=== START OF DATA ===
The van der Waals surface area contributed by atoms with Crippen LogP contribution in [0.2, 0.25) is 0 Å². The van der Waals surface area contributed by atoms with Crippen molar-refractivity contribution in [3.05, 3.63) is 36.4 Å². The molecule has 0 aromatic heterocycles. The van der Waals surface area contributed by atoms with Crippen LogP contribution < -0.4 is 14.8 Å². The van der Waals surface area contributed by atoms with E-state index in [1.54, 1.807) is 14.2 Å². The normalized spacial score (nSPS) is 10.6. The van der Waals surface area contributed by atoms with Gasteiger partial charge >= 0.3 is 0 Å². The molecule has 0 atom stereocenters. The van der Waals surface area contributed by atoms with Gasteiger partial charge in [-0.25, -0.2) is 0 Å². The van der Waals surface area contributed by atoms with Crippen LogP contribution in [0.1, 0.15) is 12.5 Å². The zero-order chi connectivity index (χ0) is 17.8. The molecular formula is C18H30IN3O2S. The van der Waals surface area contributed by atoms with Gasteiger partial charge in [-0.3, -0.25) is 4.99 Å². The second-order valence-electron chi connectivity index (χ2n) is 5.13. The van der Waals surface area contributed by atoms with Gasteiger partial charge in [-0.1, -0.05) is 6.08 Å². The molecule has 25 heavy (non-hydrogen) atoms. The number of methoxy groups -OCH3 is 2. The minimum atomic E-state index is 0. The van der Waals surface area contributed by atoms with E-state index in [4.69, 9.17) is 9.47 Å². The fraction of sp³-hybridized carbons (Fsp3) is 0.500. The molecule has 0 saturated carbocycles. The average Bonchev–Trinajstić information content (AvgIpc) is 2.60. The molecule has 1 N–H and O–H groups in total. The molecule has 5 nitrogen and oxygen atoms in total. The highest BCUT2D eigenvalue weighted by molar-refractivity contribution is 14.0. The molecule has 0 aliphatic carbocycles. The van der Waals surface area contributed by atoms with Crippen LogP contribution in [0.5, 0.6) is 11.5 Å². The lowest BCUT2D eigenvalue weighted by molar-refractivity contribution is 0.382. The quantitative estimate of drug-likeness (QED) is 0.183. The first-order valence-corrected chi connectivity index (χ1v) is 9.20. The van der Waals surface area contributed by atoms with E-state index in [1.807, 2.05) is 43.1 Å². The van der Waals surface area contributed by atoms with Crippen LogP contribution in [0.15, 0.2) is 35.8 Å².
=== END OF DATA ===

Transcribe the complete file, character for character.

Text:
The van der Waals surface area contributed by atoms with Crippen LogP contribution in [0.2, 0.25) is 0 Å². The van der Waals surface area contributed by atoms with Crippen molar-refractivity contribution in [3.05, 3.63) is 36.4 Å². The molecule has 0 aromatic heterocycles. The van der Waals surface area contributed by atoms with Crippen LogP contribution < -0.4 is 14.8 Å². The van der Waals surface area contributed by atoms with E-state index in [1.54, 1.807) is 14.2 Å². The normalized spacial score (nSPS) is 10.6. The van der Waals surface area contributed by atoms with Gasteiger partial charge >= 0.3 is 0 Å². The molecule has 0 atom stereocenters. The van der Waals surface area contributed by atoms with Gasteiger partial charge in [-0.25, -0.2) is 0 Å². The van der Waals surface area contributed by atoms with Crippen LogP contribution in [0.1, 0.15) is 12.5 Å². The zero-order chi connectivity index (χ0) is 17.8. The molecular formula is C18H30IN3O2S. The van der Waals surface area contributed by atoms with Gasteiger partial charge in [-0.3, -0.25) is 4.99 Å². The second-order valence-electron chi connectivity index (χ2n) is 5.13. The van der Waals surface area contributed by atoms with Gasteiger partial charge in [-0.1, -0.05) is 6.08 Å². The molecule has 25 heavy (non-hydrogen) atoms. The number of methoxy groups -OCH3 is 2. The minimum atomic E-state index is 0. The van der Waals surface area contributed by atoms with E-state index in [4.69, 9.17) is 9.47 Å². The fraction of sp³-hybridized carbons (Fsp3) is 0.500. The molecule has 0 saturated carbocycles. The average Bonchev–Trinajstić information content (AvgIpc) is 2.60. The molecule has 1 N–H and O–H groups in total. The molecule has 5 nitrogen and oxygen atoms in total. The highest BCUT2D eigenvalue weighted by molar-refractivity contribution is 14.0. The molecule has 0 aliphatic carbocycles. The van der Waals surface area contributed by atoms with Crippen LogP contribution in [0.5, 0.6) is 11.5 Å². The lowest BCUT2D eigenvalue weighted by molar-refractivity contribution is 0.382. The quantitative estimate of drug-likeness (QED) is 0.183. The first-order valence-corrected chi connectivity index (χ1v) is 9.20. The van der Waals surface area contributed by atoms with E-state index in [1.807, 2.05) is 43.1 Å². The van der Waals surface area contributed by atoms with Crippen LogP contribution in [0.15, 0.2) is 35.8 Å².